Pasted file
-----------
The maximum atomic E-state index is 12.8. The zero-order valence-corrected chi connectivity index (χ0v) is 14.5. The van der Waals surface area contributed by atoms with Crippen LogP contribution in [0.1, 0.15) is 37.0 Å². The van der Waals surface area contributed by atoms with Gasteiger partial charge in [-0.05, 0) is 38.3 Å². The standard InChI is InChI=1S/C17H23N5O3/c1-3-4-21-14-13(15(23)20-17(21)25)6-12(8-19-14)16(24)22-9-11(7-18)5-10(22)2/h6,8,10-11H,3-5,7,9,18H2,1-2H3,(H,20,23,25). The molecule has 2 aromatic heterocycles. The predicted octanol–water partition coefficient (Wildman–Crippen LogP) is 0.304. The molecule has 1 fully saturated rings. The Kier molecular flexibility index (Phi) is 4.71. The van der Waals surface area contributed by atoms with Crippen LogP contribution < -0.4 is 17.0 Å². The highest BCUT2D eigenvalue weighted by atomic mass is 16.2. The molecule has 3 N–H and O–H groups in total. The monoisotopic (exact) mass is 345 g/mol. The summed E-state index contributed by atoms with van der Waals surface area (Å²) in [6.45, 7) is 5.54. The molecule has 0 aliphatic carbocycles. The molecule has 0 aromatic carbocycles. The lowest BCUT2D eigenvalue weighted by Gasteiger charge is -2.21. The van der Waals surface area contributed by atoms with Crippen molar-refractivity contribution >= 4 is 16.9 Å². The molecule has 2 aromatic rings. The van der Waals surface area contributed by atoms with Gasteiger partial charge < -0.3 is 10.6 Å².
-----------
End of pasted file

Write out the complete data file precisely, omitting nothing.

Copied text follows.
The maximum atomic E-state index is 12.8. The zero-order valence-corrected chi connectivity index (χ0v) is 14.5. The van der Waals surface area contributed by atoms with Crippen LogP contribution in [0.1, 0.15) is 37.0 Å². The van der Waals surface area contributed by atoms with Gasteiger partial charge in [-0.05, 0) is 38.3 Å². The standard InChI is InChI=1S/C17H23N5O3/c1-3-4-21-14-13(15(23)20-17(21)25)6-12(8-19-14)16(24)22-9-11(7-18)5-10(22)2/h6,8,10-11H,3-5,7,9,18H2,1-2H3,(H,20,23,25). The molecule has 2 aromatic heterocycles. The predicted octanol–water partition coefficient (Wildman–Crippen LogP) is 0.304. The molecule has 1 fully saturated rings. The Kier molecular flexibility index (Phi) is 4.71. The van der Waals surface area contributed by atoms with Crippen LogP contribution < -0.4 is 17.0 Å². The highest BCUT2D eigenvalue weighted by atomic mass is 16.2. The molecule has 3 N–H and O–H groups in total. The monoisotopic (exact) mass is 345 g/mol. The summed E-state index contributed by atoms with van der Waals surface area (Å²) in [6.45, 7) is 5.54. The molecule has 0 aliphatic carbocycles. The molecule has 0 aromatic carbocycles. The lowest BCUT2D eigenvalue weighted by Gasteiger charge is -2.21. The van der Waals surface area contributed by atoms with Crippen molar-refractivity contribution >= 4 is 16.9 Å². The molecule has 2 aromatic rings. The van der Waals surface area contributed by atoms with Gasteiger partial charge < -0.3 is 10.6 Å².